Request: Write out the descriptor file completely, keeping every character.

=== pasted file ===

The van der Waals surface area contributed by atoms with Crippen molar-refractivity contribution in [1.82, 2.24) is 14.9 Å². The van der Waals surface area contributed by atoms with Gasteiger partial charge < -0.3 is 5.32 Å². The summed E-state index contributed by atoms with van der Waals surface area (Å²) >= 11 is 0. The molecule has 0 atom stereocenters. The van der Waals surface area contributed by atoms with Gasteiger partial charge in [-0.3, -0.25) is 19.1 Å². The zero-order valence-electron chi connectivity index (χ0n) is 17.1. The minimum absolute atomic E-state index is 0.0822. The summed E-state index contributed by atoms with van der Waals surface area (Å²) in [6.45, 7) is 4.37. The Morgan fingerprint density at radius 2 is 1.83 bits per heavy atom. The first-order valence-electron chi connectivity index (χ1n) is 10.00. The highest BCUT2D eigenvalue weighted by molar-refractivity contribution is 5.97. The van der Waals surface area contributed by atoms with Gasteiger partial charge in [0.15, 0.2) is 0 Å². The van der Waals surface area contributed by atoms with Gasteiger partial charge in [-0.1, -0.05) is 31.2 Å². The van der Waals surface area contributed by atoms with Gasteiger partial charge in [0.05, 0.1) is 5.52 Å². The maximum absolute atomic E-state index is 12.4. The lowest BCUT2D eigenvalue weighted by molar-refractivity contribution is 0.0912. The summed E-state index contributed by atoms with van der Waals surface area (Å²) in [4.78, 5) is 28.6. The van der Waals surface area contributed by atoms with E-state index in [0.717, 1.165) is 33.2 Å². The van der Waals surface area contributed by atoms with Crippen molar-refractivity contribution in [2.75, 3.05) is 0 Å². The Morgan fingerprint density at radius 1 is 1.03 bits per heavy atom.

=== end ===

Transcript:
The van der Waals surface area contributed by atoms with Crippen molar-refractivity contribution in [1.82, 2.24) is 14.9 Å². The van der Waals surface area contributed by atoms with Gasteiger partial charge < -0.3 is 5.32 Å². The summed E-state index contributed by atoms with van der Waals surface area (Å²) >= 11 is 0. The molecule has 0 atom stereocenters. The van der Waals surface area contributed by atoms with Gasteiger partial charge in [-0.3, -0.25) is 19.1 Å². The zero-order valence-electron chi connectivity index (χ0n) is 17.1. The minimum absolute atomic E-state index is 0.0822. The summed E-state index contributed by atoms with van der Waals surface area (Å²) in [6.45, 7) is 4.37. The Morgan fingerprint density at radius 2 is 1.83 bits per heavy atom. The first-order valence-electron chi connectivity index (χ1n) is 10.00. The highest BCUT2D eigenvalue weighted by molar-refractivity contribution is 5.97. The van der Waals surface area contributed by atoms with Gasteiger partial charge in [0.15, 0.2) is 0 Å². The van der Waals surface area contributed by atoms with Gasteiger partial charge in [-0.1, -0.05) is 31.2 Å². The van der Waals surface area contributed by atoms with Gasteiger partial charge in [0.05, 0.1) is 5.52 Å². The maximum absolute atomic E-state index is 12.4. The lowest BCUT2D eigenvalue weighted by molar-refractivity contribution is 0.0912. The summed E-state index contributed by atoms with van der Waals surface area (Å²) in [4.78, 5) is 28.6. The van der Waals surface area contributed by atoms with E-state index in [0.717, 1.165) is 33.2 Å². The van der Waals surface area contributed by atoms with Crippen molar-refractivity contribution in [2.75, 3.05) is 0 Å². The Morgan fingerprint density at radius 1 is 1.03 bits per heavy atom.